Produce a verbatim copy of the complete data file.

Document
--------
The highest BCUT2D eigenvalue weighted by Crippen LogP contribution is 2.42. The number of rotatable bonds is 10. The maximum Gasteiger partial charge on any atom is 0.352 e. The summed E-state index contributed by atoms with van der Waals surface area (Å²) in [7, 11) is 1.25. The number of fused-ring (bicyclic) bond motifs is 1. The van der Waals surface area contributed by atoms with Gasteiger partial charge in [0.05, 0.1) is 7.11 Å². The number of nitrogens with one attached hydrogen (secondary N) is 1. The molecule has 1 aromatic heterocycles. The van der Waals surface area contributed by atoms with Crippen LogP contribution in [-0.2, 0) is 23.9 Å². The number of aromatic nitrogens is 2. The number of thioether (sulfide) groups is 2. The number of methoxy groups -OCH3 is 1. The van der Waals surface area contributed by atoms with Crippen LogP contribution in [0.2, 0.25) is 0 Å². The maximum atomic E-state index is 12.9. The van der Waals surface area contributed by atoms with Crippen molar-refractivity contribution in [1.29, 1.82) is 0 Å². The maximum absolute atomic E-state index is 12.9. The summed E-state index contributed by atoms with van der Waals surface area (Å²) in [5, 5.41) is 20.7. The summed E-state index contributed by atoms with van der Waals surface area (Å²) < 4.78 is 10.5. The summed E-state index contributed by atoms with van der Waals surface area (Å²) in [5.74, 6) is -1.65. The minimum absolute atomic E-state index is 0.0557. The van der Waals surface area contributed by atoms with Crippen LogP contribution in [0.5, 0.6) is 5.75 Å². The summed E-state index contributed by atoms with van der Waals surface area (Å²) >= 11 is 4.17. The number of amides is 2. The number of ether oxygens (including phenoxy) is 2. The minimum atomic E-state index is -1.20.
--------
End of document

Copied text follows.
The highest BCUT2D eigenvalue weighted by Crippen LogP contribution is 2.42. The number of rotatable bonds is 10. The maximum Gasteiger partial charge on any atom is 0.352 e. The summed E-state index contributed by atoms with van der Waals surface area (Å²) in [7, 11) is 1.25. The number of fused-ring (bicyclic) bond motifs is 1. The van der Waals surface area contributed by atoms with Gasteiger partial charge in [0.05, 0.1) is 7.11 Å². The number of nitrogens with one attached hydrogen (secondary N) is 1. The molecule has 1 aromatic heterocycles. The van der Waals surface area contributed by atoms with Crippen LogP contribution in [-0.2, 0) is 23.9 Å². The number of aromatic nitrogens is 2. The number of thioether (sulfide) groups is 2. The number of methoxy groups -OCH3 is 1. The van der Waals surface area contributed by atoms with Crippen LogP contribution in [0.2, 0.25) is 0 Å². The maximum atomic E-state index is 12.9. The van der Waals surface area contributed by atoms with Crippen molar-refractivity contribution in [1.29, 1.82) is 0 Å². The maximum absolute atomic E-state index is 12.9. The summed E-state index contributed by atoms with van der Waals surface area (Å²) in [5, 5.41) is 20.7. The summed E-state index contributed by atoms with van der Waals surface area (Å²) < 4.78 is 10.5. The summed E-state index contributed by atoms with van der Waals surface area (Å²) in [5.74, 6) is -1.65. The minimum absolute atomic E-state index is 0.0557. The van der Waals surface area contributed by atoms with Crippen LogP contribution in [0.5, 0.6) is 5.75 Å². The summed E-state index contributed by atoms with van der Waals surface area (Å²) >= 11 is 4.17. The number of amides is 2. The number of ether oxygens (including phenoxy) is 2. The minimum atomic E-state index is -1.20.